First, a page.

On March 20, 2002, Rachel and Raynoldo filed their original complaint against Dr. Gomez and the hospital, alleging a violation of the Abused and Neglected Child Reporting Act (Reporting Act) (325 ILCS 5/4 (West 2002)). Attached to the complaint was a letter written by emergency physician Eugene E. Saltzberg, stating in relevant part:

"No attempt to evaluate a potential child abuse situation was made on [June 8, 1997,] nor any other date by the staff of St. Elizabeth's Hospital. Multiple rib fractures indicate child abuse until proven otherwise. Subsequently, this child was the victim of further abuse resulting in permanent, significant neurological injury. Had the original injuries been looked into, it is my opinion that, more likely than not, further injury would not have occurred. Therefore, it is my opinion that [Dr. Gomez, St. Elizabeth's], and any other medical staff members involved in [Raynoldo's] care at St. Elizabeth's hospital provided care below the standard acceptable for any medical practitioner, and that the deviation from the standard of care resulted in further irreparable injury."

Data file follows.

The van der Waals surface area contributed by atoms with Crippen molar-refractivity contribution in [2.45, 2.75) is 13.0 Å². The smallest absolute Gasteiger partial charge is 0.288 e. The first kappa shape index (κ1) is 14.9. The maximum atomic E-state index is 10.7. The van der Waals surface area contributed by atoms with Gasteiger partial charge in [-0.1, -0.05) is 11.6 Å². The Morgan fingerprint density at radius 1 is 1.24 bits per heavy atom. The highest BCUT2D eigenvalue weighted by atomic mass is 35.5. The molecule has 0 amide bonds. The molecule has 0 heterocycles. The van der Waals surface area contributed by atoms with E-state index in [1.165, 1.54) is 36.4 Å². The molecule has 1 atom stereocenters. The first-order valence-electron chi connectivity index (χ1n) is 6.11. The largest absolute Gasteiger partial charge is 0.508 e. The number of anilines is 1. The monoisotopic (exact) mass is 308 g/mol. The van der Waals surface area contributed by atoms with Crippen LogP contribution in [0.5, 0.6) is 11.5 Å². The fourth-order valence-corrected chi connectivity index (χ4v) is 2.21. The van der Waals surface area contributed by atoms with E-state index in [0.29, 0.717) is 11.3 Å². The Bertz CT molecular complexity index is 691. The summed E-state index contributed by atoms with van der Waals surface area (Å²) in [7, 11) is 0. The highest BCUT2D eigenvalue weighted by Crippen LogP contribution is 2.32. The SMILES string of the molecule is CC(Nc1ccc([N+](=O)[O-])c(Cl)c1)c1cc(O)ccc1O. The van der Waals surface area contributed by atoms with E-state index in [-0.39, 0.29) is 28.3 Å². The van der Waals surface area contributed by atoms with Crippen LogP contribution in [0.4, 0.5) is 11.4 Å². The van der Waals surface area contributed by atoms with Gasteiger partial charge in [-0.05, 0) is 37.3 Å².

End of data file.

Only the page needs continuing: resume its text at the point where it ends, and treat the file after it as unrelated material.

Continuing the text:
The Reporting Act does not expressly provide for a private right of action in the event of a violation and an implied private right of action was rejected by the Third District in Doe 1 v. North Central Behavioral Health Systems, Inc., 352 Ill. App. 3d 284, 286, 816 N.E.2d 4, 6 (2004). Although the Third District case involved a psychology clinic which did not report that one of its patients was sexually abusing children and the patient went on to abuse other children, the court's reasoning appears equally applicable to other types of relationships. The Third District questioned whether a private remedy would be consistent with the underlying purpose of Reporting Act, since the statute is designed to enhance the ability of DCFS to "'protect the health, safety, and best interests of the child in all situations in which the child is vulnerable to child abuse or neglect.'" North Central Behavioral Health, 352 Ill. App. 3d at 287, 816 N.E.2d at 7, quoting 325 ILCS 5/2 (West 2002). The court pointed out, "[n]owhere is it either explicitly stated or implied that a purpose of the Reporting Act is to provide children or families with compensation for *** abuse or a failure to report abuse." North Central Behavioral Health, 352 Ill. App. 3d at 287, 816 N.E.2d at 7. In addition, although the plaintiff family argued that finding an implied private cause of action for a failure to report would lead to enhanced enforcement of the Reporting Act, the court emphasized that the "same argument could be made of almost any statute." North Central Behavioral Health, 352 Ill. App. 3d at 287, 816 N.E.2d at 7. Furthermore, there was no evidence "that the statute does not already adequately serve its purpose, absent a private cause of action." North Central Behavioral Health, 352 Ill. App. 3d at 287, 816 N.E.2d at 7. This fact was significant because a cause of action "should only be implied in a statute 'in cases where the statute would be ineffective, as a practical matter, unless such an action were implied.'" North Central Behavioral Health, 352 Ill. App. 3d at 287-88, 816 N.E.2d at 7, quoting Fisher v. Lexington Health Care, Inc., 188 Ill. 2d 455, 464, 722 N.E.2d 1115, 1119-20 (1999). The Reporting Act provides criminal sanctions for wilful failure to report, and the Third District plaintiffs gave no indication this penalty ...